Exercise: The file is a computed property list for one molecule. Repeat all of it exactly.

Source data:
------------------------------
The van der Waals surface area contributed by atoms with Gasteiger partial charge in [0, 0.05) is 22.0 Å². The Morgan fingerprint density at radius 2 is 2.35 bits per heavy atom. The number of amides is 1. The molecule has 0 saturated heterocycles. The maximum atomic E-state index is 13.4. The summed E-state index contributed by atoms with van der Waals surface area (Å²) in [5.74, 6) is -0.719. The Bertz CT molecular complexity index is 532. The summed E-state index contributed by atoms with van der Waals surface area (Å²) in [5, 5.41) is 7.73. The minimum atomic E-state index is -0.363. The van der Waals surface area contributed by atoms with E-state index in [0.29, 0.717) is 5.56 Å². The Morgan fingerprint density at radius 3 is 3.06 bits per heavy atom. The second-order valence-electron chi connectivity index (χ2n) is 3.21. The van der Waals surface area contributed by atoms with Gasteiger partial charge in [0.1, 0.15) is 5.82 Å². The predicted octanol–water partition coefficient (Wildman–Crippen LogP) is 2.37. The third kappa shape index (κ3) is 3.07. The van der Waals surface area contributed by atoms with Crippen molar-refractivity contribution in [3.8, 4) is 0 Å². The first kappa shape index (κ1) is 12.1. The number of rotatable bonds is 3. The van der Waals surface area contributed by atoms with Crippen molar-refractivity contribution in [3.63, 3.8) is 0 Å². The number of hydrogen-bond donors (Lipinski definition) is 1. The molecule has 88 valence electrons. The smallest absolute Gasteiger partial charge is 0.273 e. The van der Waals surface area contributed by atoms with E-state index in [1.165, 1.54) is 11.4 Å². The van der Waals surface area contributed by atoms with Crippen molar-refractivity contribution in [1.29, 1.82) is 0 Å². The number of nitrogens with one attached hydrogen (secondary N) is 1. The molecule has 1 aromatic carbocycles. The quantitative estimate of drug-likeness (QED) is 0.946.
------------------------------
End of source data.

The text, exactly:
The van der Waals surface area contributed by atoms with Gasteiger partial charge in [0, 0.05) is 22.0 Å². The Morgan fingerprint density at radius 2 is 2.35 bits per heavy atom. The number of amides is 1. The molecule has 0 saturated heterocycles. The maximum atomic E-state index is 13.4. The summed E-state index contributed by atoms with van der Waals surface area (Å²) in [5.74, 6) is -0.719. The Bertz CT molecular complexity index is 532. The summed E-state index contributed by atoms with van der Waals surface area (Å²) in [5, 5.41) is 7.73. The minimum atomic E-state index is -0.363. The van der Waals surface area contributed by atoms with E-state index in [0.29, 0.717) is 5.56 Å². The Morgan fingerprint density at radius 3 is 3.06 bits per heavy atom. The second-order valence-electron chi connectivity index (χ2n) is 3.21. The van der Waals surface area contributed by atoms with Gasteiger partial charge in [0.1, 0.15) is 5.82 Å². The predicted octanol–water partition coefficient (Wildman–Crippen LogP) is 2.37. The third kappa shape index (κ3) is 3.07. The van der Waals surface area contributed by atoms with Crippen molar-refractivity contribution in [3.8, 4) is 0 Å². The first kappa shape index (κ1) is 12.1. The number of rotatable bonds is 3. The van der Waals surface area contributed by atoms with Crippen molar-refractivity contribution in [3.63, 3.8) is 0 Å². The number of hydrogen-bond donors (Lipinski definition) is 1. The molecule has 88 valence electrons. The smallest absolute Gasteiger partial charge is 0.273 e. The van der Waals surface area contributed by atoms with E-state index in [1.165, 1.54) is 11.4 Å². The van der Waals surface area contributed by atoms with Crippen molar-refractivity contribution in [1.29, 1.82) is 0 Å². The number of nitrogens with one attached hydrogen (secondary N) is 1. The molecule has 1 aromatic carbocycles. The quantitative estimate of drug-likeness (QED) is 0.946.